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Time to End Negative Stereotyping of Black Women

Generic image (Thinkstock)
Generic image (Thinkstock)

Gold diggers. Baby mamas. Uneducated sisters. Ratchet women. Angry black women. Mean black girls. Unhealthy black women. Black barbies. Negative imagery and stereotypes of black women abound in today's media, writes Dawnie Walton at Essence, which tackles the matter in its November issue. 

In our November issue (on stands October 11), ESSENCE presents the sobering results of a study we conducted, in collaboration with research consultants Added Value Cheskin, about the images of Black women in media.

In the study, more than 1,200 respondents told us that the images we encounter regularly on TV, in social media, in music videos and from other outlets are overwhelmingly negative and fall into categories that make us cringe — Gold Diggers, Modern Jezebels, Baby Mamas, Uneducated Sisters, Ratchet Women, Angry Black Women, Mean Black Girls, Unhealthy Black Women, and Black Barbies.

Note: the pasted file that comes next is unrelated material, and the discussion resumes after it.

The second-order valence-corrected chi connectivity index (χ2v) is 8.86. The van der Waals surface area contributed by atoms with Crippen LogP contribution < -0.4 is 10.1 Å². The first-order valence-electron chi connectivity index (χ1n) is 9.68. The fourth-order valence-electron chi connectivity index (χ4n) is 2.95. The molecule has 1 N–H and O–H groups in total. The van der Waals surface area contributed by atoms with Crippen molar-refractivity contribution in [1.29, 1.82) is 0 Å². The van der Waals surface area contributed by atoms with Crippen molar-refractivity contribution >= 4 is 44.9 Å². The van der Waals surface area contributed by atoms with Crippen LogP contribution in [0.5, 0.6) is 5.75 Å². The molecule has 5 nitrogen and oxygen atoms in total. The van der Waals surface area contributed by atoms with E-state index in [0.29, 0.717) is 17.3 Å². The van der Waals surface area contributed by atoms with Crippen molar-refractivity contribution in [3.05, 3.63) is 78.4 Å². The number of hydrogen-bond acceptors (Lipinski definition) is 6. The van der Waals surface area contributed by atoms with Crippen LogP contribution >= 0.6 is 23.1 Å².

The study also revealed six types we feel we don't see enough in media, types we feel more genuinely reflect us and the Black women we know: Young Phenoms, Real Beauties, Individualists, Community Heroines, Girls Next Door and Modern Matriarchs. 

Check out the top findings of our Images of Black Women:

1. Negative imagery of Black women is seen often twice as frequently as positive imagery. For instance, 85% of our Black women respondents reported they regularly see representations of Baby Mamas in media, while only 41% said they often see Real Beauties. The type seen least often? Community Heroines.

2. Modern Jezebels and Gold Diggers are the types that cause Black women the most embarrassment. Our African-American respondents reported that they are most uncomfortable when White women view these sexual and greedy typologies.  


Read Dawnie Walton's entire piece at Essence.

The Root aims to foster and advance conversations about issues relevant to the black Diaspora by presenting a variety of opinions from all perspectives, whether or not those opinions are shared by our editorial staff.

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